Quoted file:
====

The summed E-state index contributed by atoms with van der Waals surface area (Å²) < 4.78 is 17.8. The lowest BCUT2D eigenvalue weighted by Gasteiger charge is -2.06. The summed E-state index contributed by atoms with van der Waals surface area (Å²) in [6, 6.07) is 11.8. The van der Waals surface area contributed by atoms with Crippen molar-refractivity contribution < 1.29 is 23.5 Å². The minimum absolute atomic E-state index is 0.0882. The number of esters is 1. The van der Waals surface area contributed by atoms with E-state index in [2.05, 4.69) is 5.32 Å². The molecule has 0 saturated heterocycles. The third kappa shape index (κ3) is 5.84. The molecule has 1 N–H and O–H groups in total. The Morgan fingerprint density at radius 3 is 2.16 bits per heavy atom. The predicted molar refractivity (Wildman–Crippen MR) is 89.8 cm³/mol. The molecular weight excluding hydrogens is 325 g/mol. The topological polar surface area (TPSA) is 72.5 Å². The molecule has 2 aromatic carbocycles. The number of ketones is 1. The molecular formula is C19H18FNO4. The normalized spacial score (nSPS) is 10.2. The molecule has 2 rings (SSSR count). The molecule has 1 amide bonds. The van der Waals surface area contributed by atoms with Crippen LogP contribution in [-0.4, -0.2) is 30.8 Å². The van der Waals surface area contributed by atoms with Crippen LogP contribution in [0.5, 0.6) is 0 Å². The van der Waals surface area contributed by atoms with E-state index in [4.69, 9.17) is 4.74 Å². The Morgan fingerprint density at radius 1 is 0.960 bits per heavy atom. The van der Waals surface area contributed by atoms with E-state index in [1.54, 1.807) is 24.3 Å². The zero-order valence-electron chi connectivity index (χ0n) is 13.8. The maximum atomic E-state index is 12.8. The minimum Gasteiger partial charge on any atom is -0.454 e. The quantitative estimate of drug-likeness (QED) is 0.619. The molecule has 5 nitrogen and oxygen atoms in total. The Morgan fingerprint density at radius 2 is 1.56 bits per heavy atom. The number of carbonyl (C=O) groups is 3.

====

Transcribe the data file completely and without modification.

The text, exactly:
The summed E-state index contributed by atoms with van der Waals surface area (Å²) < 4.78 is 17.8. The lowest BCUT2D eigenvalue weighted by Gasteiger charge is -2.06. The summed E-state index contributed by atoms with van der Waals surface area (Å²) in [6, 6.07) is 11.8. The van der Waals surface area contributed by atoms with Crippen molar-refractivity contribution < 1.29 is 23.5 Å². The minimum absolute atomic E-state index is 0.0882. The number of esters is 1. The van der Waals surface area contributed by atoms with E-state index in [2.05, 4.69) is 5.32 Å². The molecule has 0 saturated heterocycles. The third kappa shape index (κ3) is 5.84. The molecule has 1 N–H and O–H groups in total. The Morgan fingerprint density at radius 3 is 2.16 bits per heavy atom. The predicted molar refractivity (Wildman–Crippen MR) is 89.8 cm³/mol. The molecular weight excluding hydrogens is 325 g/mol. The topological polar surface area (TPSA) is 72.5 Å². The molecule has 2 aromatic carbocycles. The number of ketones is 1. The molecular formula is C19H18FNO4. The normalized spacial score (nSPS) is 10.2. The molecule has 2 rings (SSSR count). The molecule has 1 amide bonds. The van der Waals surface area contributed by atoms with Crippen LogP contribution in [-0.4, -0.2) is 30.8 Å². The van der Waals surface area contributed by atoms with Crippen LogP contribution in [0.5, 0.6) is 0 Å². The van der Waals surface area contributed by atoms with E-state index in [4.69, 9.17) is 4.74 Å². The Morgan fingerprint density at radius 1 is 0.960 bits per heavy atom. The van der Waals surface area contributed by atoms with E-state index in [1.54, 1.807) is 24.3 Å². The zero-order valence-electron chi connectivity index (χ0n) is 13.8. The maximum atomic E-state index is 12.8. The minimum Gasteiger partial charge on any atom is -0.454 e. The quantitative estimate of drug-likeness (QED) is 0.619. The molecule has 5 nitrogen and oxygen atoms in total. The Morgan fingerprint density at radius 2 is 1.56 bits per heavy atom. The number of carbonyl (C=O) groups is 3.